Yes, that’s a photo of a bunch of trash coated in acrylic gesso.
Here’s why this topic came up: At the end of January a long time collaborator and I stumbled onto a musical writing retreat opportunity online. Since graduating we haven’t been aggressively pursuing any joint ventures, more teasing ideas before striking out on our own to publish individually and poke at grad school applications. And realizing, firstly, that we were completely capable of finishing a musical with material we already had, and, secondly, that the retreat application deadline was rapidly approaching, we we’re able to hurl ourselves into the creative frenzy that I, at least, live for.
To sum up: Having a deadline forced us to take a Google Folder full of stuff, solidify what was material (and what was waste), crystallize our vision, boil it down to essentials an outside party could evaluate, and make a solid timeline for continued progress. At this rate we’ll actually finish the work instead of letting languish in the “maybe” cave.
Admittedly, after we submitted we did some more research and realized the competition level of this retreat might be slightly out of our league. Which was one of those inevitable stomach-drops in the life of a project. However, our recruited references agreed with us that just doing the application was an net benefit. We better understand what we’re capable of- more importantly, how to communicate what we’re capable of- and EVEN MORE importantly, got off our digital asses to *Do Something*. Regardless of if we’re honored with the opportunity or not, I stand by the material we produced. Because I think it’s good. And I think it’s honest, in terms of where we are.
But all these shenanigans got me thinking about deadlines. This was, inarguably, a Very Good Deadline Experience. And frequently, like with the book I published in November, even if I’m the only one enforcing the deadline, it’s existence is necessary to finish work that might otherwise be abandoned because “I just have to think about it” or whatever. Deadlines mean the weird amorphous time-shapes of life are forced into assessable boxes with clear beginnings and ends and equally clear labor priorities. I like them. They like me. We’re friends.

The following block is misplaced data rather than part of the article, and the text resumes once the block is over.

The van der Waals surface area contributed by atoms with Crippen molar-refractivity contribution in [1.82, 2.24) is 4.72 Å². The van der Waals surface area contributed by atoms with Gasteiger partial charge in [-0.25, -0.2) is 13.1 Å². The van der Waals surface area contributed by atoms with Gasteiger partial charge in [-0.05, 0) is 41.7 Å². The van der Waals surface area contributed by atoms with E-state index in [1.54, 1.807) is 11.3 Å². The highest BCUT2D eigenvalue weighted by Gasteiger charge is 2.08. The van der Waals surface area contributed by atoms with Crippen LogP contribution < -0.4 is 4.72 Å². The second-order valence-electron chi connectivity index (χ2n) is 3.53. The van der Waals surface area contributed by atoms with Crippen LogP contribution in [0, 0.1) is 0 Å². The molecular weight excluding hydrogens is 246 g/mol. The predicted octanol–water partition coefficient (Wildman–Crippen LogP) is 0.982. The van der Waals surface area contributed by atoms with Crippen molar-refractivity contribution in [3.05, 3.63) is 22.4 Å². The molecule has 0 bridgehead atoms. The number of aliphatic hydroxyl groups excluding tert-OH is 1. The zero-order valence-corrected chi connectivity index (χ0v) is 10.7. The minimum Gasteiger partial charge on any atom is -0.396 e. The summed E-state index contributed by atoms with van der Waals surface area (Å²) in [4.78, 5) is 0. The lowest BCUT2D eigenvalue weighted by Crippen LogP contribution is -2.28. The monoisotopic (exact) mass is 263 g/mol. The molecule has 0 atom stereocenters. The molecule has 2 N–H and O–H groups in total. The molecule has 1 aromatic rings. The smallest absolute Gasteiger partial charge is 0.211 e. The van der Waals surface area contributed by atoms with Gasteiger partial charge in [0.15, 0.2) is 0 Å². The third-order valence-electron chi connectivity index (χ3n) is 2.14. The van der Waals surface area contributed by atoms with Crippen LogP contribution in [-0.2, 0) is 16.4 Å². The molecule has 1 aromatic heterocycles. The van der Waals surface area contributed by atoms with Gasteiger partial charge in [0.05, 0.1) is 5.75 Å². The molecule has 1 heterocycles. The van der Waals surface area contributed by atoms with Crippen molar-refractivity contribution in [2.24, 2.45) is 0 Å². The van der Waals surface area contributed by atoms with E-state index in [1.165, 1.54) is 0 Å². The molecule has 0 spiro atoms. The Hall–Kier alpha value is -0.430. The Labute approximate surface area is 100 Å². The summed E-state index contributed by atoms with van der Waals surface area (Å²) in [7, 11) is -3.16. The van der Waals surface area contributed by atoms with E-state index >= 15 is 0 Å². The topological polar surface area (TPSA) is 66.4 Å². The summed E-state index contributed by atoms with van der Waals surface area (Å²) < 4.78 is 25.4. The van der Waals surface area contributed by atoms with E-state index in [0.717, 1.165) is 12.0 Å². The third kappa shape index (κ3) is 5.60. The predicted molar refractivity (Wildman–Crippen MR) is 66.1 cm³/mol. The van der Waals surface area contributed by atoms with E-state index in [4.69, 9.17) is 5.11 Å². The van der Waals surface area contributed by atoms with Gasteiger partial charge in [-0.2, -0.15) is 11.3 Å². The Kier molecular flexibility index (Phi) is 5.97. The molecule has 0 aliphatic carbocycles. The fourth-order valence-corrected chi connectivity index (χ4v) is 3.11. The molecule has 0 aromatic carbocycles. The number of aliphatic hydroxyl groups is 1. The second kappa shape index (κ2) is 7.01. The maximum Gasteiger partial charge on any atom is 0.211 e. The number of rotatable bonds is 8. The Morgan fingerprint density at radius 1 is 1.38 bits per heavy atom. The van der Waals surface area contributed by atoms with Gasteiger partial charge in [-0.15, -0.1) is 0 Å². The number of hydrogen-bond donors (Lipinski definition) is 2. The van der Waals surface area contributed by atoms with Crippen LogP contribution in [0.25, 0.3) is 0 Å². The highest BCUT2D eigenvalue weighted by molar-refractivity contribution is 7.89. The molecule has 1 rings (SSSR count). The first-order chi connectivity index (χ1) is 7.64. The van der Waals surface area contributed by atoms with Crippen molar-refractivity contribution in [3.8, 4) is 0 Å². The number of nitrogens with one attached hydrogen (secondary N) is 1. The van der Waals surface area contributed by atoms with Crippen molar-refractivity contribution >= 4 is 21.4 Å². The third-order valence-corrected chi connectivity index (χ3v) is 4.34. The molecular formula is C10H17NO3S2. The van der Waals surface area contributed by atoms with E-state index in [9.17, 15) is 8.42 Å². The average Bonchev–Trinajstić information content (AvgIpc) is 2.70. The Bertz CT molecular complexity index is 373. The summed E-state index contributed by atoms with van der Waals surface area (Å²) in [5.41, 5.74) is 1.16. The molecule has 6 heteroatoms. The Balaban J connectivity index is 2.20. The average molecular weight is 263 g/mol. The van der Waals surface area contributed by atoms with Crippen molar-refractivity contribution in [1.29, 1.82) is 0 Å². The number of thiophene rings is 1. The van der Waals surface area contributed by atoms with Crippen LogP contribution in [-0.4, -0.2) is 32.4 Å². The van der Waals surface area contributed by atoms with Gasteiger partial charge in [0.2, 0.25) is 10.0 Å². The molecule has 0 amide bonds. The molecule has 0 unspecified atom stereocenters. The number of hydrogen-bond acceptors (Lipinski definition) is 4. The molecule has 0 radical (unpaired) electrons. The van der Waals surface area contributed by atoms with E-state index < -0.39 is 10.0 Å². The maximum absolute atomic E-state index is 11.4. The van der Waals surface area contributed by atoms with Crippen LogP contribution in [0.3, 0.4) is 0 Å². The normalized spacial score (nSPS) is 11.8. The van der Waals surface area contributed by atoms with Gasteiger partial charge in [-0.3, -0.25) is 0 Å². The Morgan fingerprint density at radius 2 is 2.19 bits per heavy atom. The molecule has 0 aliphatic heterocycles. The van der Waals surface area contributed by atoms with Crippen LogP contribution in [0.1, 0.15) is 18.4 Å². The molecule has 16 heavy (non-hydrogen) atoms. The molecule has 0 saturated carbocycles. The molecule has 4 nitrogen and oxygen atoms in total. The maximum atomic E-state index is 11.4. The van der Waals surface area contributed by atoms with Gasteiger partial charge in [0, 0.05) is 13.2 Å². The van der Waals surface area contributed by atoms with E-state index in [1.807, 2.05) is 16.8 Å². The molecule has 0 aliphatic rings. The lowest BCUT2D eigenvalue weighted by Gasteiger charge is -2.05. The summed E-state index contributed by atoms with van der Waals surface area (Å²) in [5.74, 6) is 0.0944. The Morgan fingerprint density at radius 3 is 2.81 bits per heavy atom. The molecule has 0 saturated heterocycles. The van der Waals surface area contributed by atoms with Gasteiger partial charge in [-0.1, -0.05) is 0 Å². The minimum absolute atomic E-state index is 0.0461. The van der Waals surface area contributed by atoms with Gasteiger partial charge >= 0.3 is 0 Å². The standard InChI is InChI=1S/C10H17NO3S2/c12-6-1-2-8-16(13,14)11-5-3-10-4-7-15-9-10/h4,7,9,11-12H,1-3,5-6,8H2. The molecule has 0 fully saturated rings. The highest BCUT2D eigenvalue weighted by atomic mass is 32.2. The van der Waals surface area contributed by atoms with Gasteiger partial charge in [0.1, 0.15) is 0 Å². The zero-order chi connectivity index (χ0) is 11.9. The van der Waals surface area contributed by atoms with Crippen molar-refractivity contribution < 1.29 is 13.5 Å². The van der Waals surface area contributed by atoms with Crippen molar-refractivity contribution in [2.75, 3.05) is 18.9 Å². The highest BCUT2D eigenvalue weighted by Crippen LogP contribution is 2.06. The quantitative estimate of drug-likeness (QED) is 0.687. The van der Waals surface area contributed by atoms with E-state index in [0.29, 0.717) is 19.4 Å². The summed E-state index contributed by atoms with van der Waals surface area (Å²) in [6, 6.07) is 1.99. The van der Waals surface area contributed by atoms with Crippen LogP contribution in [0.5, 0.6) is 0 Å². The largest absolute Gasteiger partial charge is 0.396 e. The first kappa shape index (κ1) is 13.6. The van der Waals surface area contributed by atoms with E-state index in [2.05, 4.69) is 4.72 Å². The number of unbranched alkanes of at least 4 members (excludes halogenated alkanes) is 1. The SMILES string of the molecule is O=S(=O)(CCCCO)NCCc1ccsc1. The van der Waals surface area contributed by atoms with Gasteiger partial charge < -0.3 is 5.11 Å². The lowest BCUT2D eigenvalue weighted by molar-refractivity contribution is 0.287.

Still, there are such things as bad deadlines. To clarify, any one person’s good deadline can be another person’s bad deadline. There is no deadline that is “always bad”. But in my experience, bad deadlines are not so much date/time oriented benchmarks by which to measure project results. I find they’re frequently emotionally motivated, with unclear ways to measure progress, require an unrealistic amount of individual effort or take place in an unrealistic timeframe, and ultimately remove an amount of agency from the participant.
For example, in my childhood diary- which I recently rediscovered- there’s an entry from early 2011 dead set that “I will be a published author by the time I’m 21.” Tiny Susanna couldn’t have known at the time, but this deadline was bad. This isn’t to say other humans haven’t been published at that age or younger. But Tiny Susanna had given herself an all or nothing situation without tools to achieve. She wasn’t motivated by a particular project she wanted to bring to the public. She was motivated by the status of “being published”- IE attention. Critically, she didn’t add smaller goals (“Write a paragraph by next week”) before the deadline in order to evaluate as she went. And the deadline was -to her- at the end of a massive span of inconceivably long time. It set her up to have no clear ideas, timeline, accountability, and ultimately to feel dissatisfied and underachieved in her teens when all she’d really done was declare she was going to dig The Biggest hole without a shovel, hands, or a way to check how big the hole was getting. No wonder the hole wasn’t dug.
(You can imagine the irony of rediscovering this diary passage in September of 2021, which I had known since May was going to be the bellwether for if the Red Book for an Angry Night would be publishable before January 2022. At the time, it was clear skies, but even so there were hiccups).
Basically, deadlines can be external challenges that un-stagnate the stagnant, but they can also be meaningless shame sticks we beat ourselves with. And the only difference in my opinion is if, when setting the deadline, we have give ourselves smaller toolkits to deploy as we go.